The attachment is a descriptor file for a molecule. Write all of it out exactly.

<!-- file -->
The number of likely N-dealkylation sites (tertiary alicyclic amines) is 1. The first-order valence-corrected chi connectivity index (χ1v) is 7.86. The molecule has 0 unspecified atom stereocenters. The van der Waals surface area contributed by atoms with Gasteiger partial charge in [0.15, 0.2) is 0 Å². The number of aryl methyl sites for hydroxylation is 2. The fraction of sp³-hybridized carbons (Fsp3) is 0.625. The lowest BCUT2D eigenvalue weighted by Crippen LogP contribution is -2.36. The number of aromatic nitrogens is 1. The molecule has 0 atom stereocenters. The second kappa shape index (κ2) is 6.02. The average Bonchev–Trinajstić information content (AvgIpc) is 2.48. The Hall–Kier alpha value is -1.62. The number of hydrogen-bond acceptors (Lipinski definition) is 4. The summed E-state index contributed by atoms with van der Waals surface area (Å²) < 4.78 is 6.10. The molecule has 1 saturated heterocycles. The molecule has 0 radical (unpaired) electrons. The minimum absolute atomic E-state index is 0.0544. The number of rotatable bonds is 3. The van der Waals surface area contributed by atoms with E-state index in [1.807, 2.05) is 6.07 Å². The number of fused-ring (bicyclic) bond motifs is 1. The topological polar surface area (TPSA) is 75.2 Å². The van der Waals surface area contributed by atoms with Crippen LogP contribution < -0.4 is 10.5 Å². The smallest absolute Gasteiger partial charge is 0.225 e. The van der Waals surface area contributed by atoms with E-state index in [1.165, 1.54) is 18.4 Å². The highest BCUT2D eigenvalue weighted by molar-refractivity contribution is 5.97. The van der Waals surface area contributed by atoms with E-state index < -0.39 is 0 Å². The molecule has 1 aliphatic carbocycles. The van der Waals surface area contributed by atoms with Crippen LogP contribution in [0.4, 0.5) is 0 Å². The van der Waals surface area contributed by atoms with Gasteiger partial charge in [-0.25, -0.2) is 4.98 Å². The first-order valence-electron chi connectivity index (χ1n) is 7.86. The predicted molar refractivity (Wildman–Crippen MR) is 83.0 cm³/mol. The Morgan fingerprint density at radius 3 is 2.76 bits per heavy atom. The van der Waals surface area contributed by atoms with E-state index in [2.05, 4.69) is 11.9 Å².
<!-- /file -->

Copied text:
The number of likely N-dealkylation sites (tertiary alicyclic amines) is 1. The first-order valence-corrected chi connectivity index (χ1v) is 7.86. The molecule has 0 unspecified atom stereocenters. The van der Waals surface area contributed by atoms with Gasteiger partial charge in [0.15, 0.2) is 0 Å². The number of aryl methyl sites for hydroxylation is 2. The fraction of sp³-hybridized carbons (Fsp3) is 0.625. The lowest BCUT2D eigenvalue weighted by Crippen LogP contribution is -2.36. The number of aromatic nitrogens is 1. The molecule has 0 atom stereocenters. The second kappa shape index (κ2) is 6.02. The average Bonchev–Trinajstić information content (AvgIpc) is 2.48. The Hall–Kier alpha value is -1.62. The number of hydrogen-bond acceptors (Lipinski definition) is 4. The summed E-state index contributed by atoms with van der Waals surface area (Å²) < 4.78 is 6.10. The molecule has 1 saturated heterocycles. The molecule has 0 radical (unpaired) electrons. The minimum absolute atomic E-state index is 0.0544. The number of rotatable bonds is 3. The van der Waals surface area contributed by atoms with E-state index in [1.807, 2.05) is 6.07 Å². The number of fused-ring (bicyclic) bond motifs is 1. The topological polar surface area (TPSA) is 75.2 Å². The van der Waals surface area contributed by atoms with Crippen LogP contribution < -0.4 is 10.5 Å². The smallest absolute Gasteiger partial charge is 0.225 e. The van der Waals surface area contributed by atoms with E-state index in [1.165, 1.54) is 18.4 Å². The highest BCUT2D eigenvalue weighted by molar-refractivity contribution is 5.97. The van der Waals surface area contributed by atoms with E-state index < -0.39 is 0 Å². The molecule has 1 aliphatic carbocycles. The van der Waals surface area contributed by atoms with Crippen LogP contribution in [0.4, 0.5) is 0 Å². The van der Waals surface area contributed by atoms with Gasteiger partial charge in [-0.25, -0.2) is 4.98 Å². The first-order valence-electron chi connectivity index (χ1n) is 7.86. The predicted molar refractivity (Wildman–Crippen MR) is 83.0 cm³/mol. The Morgan fingerprint density at radius 3 is 2.76 bits per heavy atom. The van der Waals surface area contributed by atoms with E-state index in [2.05, 4.69) is 11.9 Å².